HISTORY. Many patients with PE report a history of DVT, surgery, or some other condition that results in vascular injury or increased blood coagulability. Patients may describe a sudden onset of dyspnea and chest pain for no apparent reason. Some patients report severe symptoms, such as severe pain, wheezing, diaphoresis, and a sense of impending doom. The severity of the symptoms partly depends on the size, number, and location of the emboli.

PHYSICAL EXAMINATION. Patients often appear short of breath, diaphoretic, weak, fearful, and anxious. They may be febrile, or their skin may be cold and clammy. Those in critical condition may develop severe chest pain, syncope, and chest splinting and may cough up bloody sputum. Not all patients become hypoxemic because the increased respiratory rate increases their minute volume and thereby maintains gas exchange. However, some patients have signs of hypoxemia, such as confusion, agitation, and central cyanosis.

When you auscultate the patient's chest, you may note decreased breath sounds, wheezing, crackles, or a transient pleural friction rub. You may also note tachycardia, a third heart sound, or a loud pulmonic component of the second heart sound. You may note a warm, tender area in the leg. Ongoing monitoring during an acute episode of PE is essential for patient recovery. Monitor the patient's vital signs, including temperature, pulse, blood pressure, and respiratory rate, every hour or as needed. Observe the patient continuously for signs of right ventricular failure as evidenced by neck vein distension, rales, peripheral edema, enlarged liver, dyspnea, increased weight, and increased heart rate. Monitor the patient for signs of shock, such as severe hypotension, mottling, cyanosis, cold extremities, and weak or absent peripheral pulses.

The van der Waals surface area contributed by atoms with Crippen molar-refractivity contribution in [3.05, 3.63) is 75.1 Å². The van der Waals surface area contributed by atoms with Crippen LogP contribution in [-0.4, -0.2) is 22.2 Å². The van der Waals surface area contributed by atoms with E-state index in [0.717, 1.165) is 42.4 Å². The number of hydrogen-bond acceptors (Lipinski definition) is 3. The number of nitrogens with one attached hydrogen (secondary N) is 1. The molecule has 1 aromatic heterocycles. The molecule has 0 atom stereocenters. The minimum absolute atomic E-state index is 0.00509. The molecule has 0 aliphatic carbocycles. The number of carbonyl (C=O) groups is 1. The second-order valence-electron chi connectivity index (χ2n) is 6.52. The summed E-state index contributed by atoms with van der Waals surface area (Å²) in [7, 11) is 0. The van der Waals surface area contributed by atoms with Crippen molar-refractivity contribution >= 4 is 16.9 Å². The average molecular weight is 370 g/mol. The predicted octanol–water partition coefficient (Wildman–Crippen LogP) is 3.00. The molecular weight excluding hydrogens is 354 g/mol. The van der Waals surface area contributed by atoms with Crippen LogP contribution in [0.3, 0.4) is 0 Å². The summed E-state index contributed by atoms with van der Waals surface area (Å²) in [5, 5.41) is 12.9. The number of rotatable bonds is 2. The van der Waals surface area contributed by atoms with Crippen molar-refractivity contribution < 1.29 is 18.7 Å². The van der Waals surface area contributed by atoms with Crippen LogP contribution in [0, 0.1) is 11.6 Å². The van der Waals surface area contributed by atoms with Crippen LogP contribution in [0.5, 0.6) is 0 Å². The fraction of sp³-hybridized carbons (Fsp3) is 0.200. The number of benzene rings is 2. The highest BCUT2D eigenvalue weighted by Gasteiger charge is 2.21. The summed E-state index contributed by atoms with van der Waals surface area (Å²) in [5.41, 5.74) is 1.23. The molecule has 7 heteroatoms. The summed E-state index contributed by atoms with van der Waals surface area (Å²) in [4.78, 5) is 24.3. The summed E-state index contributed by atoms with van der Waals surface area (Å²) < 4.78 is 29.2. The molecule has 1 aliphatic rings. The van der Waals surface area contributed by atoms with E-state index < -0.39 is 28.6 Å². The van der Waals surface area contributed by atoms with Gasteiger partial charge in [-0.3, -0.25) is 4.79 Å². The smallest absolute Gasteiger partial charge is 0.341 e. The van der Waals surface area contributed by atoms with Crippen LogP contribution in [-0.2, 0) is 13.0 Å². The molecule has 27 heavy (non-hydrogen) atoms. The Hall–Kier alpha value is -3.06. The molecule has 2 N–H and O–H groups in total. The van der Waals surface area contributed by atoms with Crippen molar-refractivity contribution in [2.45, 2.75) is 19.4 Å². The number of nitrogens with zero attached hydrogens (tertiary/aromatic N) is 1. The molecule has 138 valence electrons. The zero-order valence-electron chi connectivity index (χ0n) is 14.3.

PSYCHOSOCIAL. Depending on the severity of symptoms, patients and their families usually display some degree of anxiety. Because PE is life-threatening, their fears are justified and appropriate. Assess the patient's and family's ability to cope.

Diagnostic Highlights


Normal Result

Abnormality with Condition


Arterial blood

Pao2: 80-100 mm Hg;

Pao2: <80 mm Hg In a

Poor gas exchange and shunting


Paco2: 35-45 mm Hg;

majority of patients;

leads to hypoxemia; hypocap-

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